Amaranth Borsuk is the author, most recently, of Pomegranate Eater (Kore Press, 2016), a collection of poems. Abra (1913 Press, 2016), a book of mutating poems created with Kate Durbin, received an NEA-sponsored Expanded Artists’ Books grant from the Center for Book and Paper Arts at Columbia College Chicago and was recently released as a limited-edition book with a free iPad / iPhone app created by Ian Hatcher. Borsuk's other digital collaborations include The Deletionist, an erasure bookmarklet created with Nick Montfort and Jesper Juul; Whispering Galleries, a site-specific LeapMotion interactive textwork for the New Haven Free Public Library; and Between Page and Screen, a book of augmented reality poems created with Brad Bouse. Her practice encompasses print and digital poetics, book arts, installation, and performance. Borsuk is an Assistant Professor in the School of Interdisciplinary Arts & Sciences.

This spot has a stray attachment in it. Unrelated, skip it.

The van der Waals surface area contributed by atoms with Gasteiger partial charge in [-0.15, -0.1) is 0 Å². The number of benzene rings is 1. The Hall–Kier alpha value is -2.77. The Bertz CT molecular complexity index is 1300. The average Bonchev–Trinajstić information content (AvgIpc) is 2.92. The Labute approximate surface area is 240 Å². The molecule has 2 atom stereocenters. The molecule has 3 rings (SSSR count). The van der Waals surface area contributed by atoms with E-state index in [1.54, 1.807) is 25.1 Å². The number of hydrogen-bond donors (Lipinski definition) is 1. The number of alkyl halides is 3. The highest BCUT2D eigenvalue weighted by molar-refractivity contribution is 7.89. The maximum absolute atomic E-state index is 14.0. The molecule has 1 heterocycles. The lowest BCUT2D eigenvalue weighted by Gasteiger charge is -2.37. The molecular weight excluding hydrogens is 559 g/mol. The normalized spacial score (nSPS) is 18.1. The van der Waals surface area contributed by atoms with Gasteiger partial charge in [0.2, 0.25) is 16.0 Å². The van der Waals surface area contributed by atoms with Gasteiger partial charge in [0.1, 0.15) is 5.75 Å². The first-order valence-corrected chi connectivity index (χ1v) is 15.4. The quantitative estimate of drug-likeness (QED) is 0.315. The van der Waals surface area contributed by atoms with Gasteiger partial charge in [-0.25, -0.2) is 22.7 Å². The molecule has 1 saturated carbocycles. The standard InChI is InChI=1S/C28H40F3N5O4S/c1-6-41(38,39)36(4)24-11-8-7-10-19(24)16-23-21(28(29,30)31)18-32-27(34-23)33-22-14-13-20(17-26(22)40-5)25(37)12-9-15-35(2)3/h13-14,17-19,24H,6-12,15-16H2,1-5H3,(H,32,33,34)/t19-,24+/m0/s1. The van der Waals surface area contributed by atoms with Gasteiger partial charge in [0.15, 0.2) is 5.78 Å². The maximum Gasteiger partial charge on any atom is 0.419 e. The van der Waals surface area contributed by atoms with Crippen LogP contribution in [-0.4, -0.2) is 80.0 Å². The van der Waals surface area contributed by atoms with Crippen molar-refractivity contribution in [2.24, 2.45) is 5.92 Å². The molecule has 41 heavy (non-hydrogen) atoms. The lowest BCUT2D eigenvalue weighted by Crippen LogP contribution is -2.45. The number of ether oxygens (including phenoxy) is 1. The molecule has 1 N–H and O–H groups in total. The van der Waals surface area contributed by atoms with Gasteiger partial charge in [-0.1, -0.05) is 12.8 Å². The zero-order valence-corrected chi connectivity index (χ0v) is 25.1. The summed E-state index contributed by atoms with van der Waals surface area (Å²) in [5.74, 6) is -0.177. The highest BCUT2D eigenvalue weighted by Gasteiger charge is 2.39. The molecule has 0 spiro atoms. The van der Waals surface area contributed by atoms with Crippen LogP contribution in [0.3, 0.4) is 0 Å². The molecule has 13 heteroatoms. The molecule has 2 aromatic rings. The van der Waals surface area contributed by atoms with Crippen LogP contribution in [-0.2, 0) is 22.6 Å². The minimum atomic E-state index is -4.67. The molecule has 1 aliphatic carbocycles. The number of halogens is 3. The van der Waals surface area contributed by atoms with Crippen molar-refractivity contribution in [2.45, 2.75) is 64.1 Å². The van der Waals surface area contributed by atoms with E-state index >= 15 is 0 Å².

Rebecca Brown's new book, Not Heaven, Somewhere Else, will be published by Tarpaulin Sky in 2018. A Japanese translation of her book, Woman in Ill Fitting Wig, will be published in Tokyo and fall 2017. She is also the author a dozen other books published in the US and abroad, including American Romances, The Last Time I Saw You, The Dogs and The Terrible Girls (all with City Lights) and The Gifts Of The Body (HarperCollins), and co-editor of two books, Experimental Theology with Robert Corbett (Seattle Research Institute) and Looking Together: Writers on Art (University of Washington Press) with Mary Jane Knecht. Her visual and installation work has been shown in the Friday Art Museum, the Henry Art Gallery, the Simon Fraser gallery and elsewhere. Her work has been translated into Japanese, German, Dutch, Norwegian, Italian, etc., and awarded The Boston Book Review Award, Lambda Literary Award, Pacific Northwest Booksellers Award, Washington State Book Award, Stranger Genius Award and grants from the MacDowell, Yaddo, the Millay Colony, etc. She is currently Senior Artist in Residence in the School of Interdisciplinary Arts & Sciences at UW Bothell as well as a faculty member at the Master of Fine Arts program at Goddard College, Vermont.